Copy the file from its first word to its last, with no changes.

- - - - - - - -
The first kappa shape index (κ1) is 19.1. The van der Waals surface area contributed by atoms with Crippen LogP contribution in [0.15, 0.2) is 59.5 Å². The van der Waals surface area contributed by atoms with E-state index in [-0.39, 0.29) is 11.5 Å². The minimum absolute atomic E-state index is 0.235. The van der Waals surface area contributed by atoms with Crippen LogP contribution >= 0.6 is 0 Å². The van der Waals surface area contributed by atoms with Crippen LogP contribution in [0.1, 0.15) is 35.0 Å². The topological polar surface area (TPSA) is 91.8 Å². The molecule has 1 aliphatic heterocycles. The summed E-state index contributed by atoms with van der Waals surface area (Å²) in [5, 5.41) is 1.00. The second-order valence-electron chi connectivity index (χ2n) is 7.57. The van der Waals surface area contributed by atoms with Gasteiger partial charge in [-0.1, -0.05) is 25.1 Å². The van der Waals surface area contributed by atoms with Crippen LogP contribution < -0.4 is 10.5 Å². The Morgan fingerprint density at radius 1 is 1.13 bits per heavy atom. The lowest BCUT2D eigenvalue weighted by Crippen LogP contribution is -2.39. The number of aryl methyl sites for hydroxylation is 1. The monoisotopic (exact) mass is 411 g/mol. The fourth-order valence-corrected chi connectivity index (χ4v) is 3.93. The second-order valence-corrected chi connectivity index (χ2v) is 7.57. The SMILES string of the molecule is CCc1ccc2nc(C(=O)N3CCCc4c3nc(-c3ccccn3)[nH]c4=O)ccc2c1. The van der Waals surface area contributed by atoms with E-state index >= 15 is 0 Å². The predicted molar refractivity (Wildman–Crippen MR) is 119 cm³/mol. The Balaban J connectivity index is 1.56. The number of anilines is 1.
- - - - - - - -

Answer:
The first kappa shape index (κ1) is 19.1. The van der Waals surface area contributed by atoms with Crippen LogP contribution in [0.15, 0.2) is 59.5 Å². The van der Waals surface area contributed by atoms with E-state index in [-0.39, 0.29) is 11.5 Å². The minimum absolute atomic E-state index is 0.235. The van der Waals surface area contributed by atoms with Crippen LogP contribution >= 0.6 is 0 Å². The van der Waals surface area contributed by atoms with Crippen LogP contribution in [0.1, 0.15) is 35.0 Å². The topological polar surface area (TPSA) is 91.8 Å². The molecule has 1 aliphatic heterocycles. The summed E-state index contributed by atoms with van der Waals surface area (Å²) in [5, 5.41) is 1.00. The second-order valence-electron chi connectivity index (χ2n) is 7.57. The van der Waals surface area contributed by atoms with Gasteiger partial charge in [-0.1, -0.05) is 25.1 Å². The van der Waals surface area contributed by atoms with Crippen LogP contribution < -0.4 is 10.5 Å². The Morgan fingerprint density at radius 1 is 1.13 bits per heavy atom. The lowest BCUT2D eigenvalue weighted by Crippen LogP contribution is -2.39. The number of aryl methyl sites for hydroxylation is 1. The monoisotopic (exact) mass is 411 g/mol. The fourth-order valence-corrected chi connectivity index (χ4v) is 3.93. The second-order valence-corrected chi connectivity index (χ2v) is 7.57. The SMILES string of the molecule is CCc1ccc2nc(C(=O)N3CCCc4c3nc(-c3ccccn3)[nH]c4=O)ccc2c1. The van der Waals surface area contributed by atoms with E-state index >= 15 is 0 Å². The predicted molar refractivity (Wildman–Crippen MR) is 119 cm³/mol. The Balaban J connectivity index is 1.56. The number of anilines is 1.